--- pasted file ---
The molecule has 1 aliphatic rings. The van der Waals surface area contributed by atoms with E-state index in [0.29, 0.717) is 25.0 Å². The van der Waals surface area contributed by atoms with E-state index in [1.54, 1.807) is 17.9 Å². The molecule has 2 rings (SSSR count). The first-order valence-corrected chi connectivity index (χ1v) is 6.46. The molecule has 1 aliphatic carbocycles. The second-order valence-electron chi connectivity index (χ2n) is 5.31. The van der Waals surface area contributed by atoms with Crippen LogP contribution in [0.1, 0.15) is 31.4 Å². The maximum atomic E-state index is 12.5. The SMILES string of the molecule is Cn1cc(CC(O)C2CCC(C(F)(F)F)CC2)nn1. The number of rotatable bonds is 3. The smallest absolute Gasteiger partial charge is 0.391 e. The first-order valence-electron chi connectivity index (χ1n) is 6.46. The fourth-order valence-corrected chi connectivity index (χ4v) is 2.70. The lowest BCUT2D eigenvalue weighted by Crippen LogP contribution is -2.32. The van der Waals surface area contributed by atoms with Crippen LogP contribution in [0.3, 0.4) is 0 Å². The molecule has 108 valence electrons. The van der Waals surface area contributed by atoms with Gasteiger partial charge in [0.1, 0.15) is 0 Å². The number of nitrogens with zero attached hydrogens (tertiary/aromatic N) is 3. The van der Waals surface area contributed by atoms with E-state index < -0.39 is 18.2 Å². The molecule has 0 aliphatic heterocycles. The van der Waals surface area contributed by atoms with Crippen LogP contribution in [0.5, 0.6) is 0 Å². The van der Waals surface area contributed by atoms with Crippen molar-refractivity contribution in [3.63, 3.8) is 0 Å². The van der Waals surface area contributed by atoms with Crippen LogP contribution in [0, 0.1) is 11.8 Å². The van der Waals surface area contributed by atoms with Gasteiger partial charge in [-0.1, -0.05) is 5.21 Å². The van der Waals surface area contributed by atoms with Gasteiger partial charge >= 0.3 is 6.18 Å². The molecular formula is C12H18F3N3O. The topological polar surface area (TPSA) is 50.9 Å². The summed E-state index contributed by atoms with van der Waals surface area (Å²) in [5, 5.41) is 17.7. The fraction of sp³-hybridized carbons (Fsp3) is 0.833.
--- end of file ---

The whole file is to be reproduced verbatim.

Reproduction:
The molecule has 1 aliphatic rings. The van der Waals surface area contributed by atoms with E-state index in [0.29, 0.717) is 25.0 Å². The van der Waals surface area contributed by atoms with E-state index in [1.54, 1.807) is 17.9 Å². The molecule has 2 rings (SSSR count). The first-order valence-corrected chi connectivity index (χ1v) is 6.46. The molecule has 1 aliphatic carbocycles. The second-order valence-electron chi connectivity index (χ2n) is 5.31. The van der Waals surface area contributed by atoms with Crippen LogP contribution in [0.1, 0.15) is 31.4 Å². The maximum atomic E-state index is 12.5. The SMILES string of the molecule is Cn1cc(CC(O)C2CCC(C(F)(F)F)CC2)nn1. The number of rotatable bonds is 3. The smallest absolute Gasteiger partial charge is 0.391 e. The first-order valence-electron chi connectivity index (χ1n) is 6.46. The fourth-order valence-corrected chi connectivity index (χ4v) is 2.70. The lowest BCUT2D eigenvalue weighted by Crippen LogP contribution is -2.32. The van der Waals surface area contributed by atoms with Crippen LogP contribution in [0.3, 0.4) is 0 Å². The molecule has 108 valence electrons. The van der Waals surface area contributed by atoms with Gasteiger partial charge in [0.1, 0.15) is 0 Å². The number of nitrogens with zero attached hydrogens (tertiary/aromatic N) is 3. The van der Waals surface area contributed by atoms with E-state index < -0.39 is 18.2 Å². The molecule has 0 aliphatic heterocycles. The van der Waals surface area contributed by atoms with Crippen LogP contribution in [0.5, 0.6) is 0 Å². The van der Waals surface area contributed by atoms with Crippen molar-refractivity contribution in [3.63, 3.8) is 0 Å². The van der Waals surface area contributed by atoms with Crippen LogP contribution in [0, 0.1) is 11.8 Å². The van der Waals surface area contributed by atoms with Gasteiger partial charge in [-0.1, -0.05) is 5.21 Å². The van der Waals surface area contributed by atoms with Gasteiger partial charge >= 0.3 is 6.18 Å². The molecular formula is C12H18F3N3O. The topological polar surface area (TPSA) is 50.9 Å². The summed E-state index contributed by atoms with van der Waals surface area (Å²) in [5, 5.41) is 17.7. The fraction of sp³-hybridized carbons (Fsp3) is 0.833.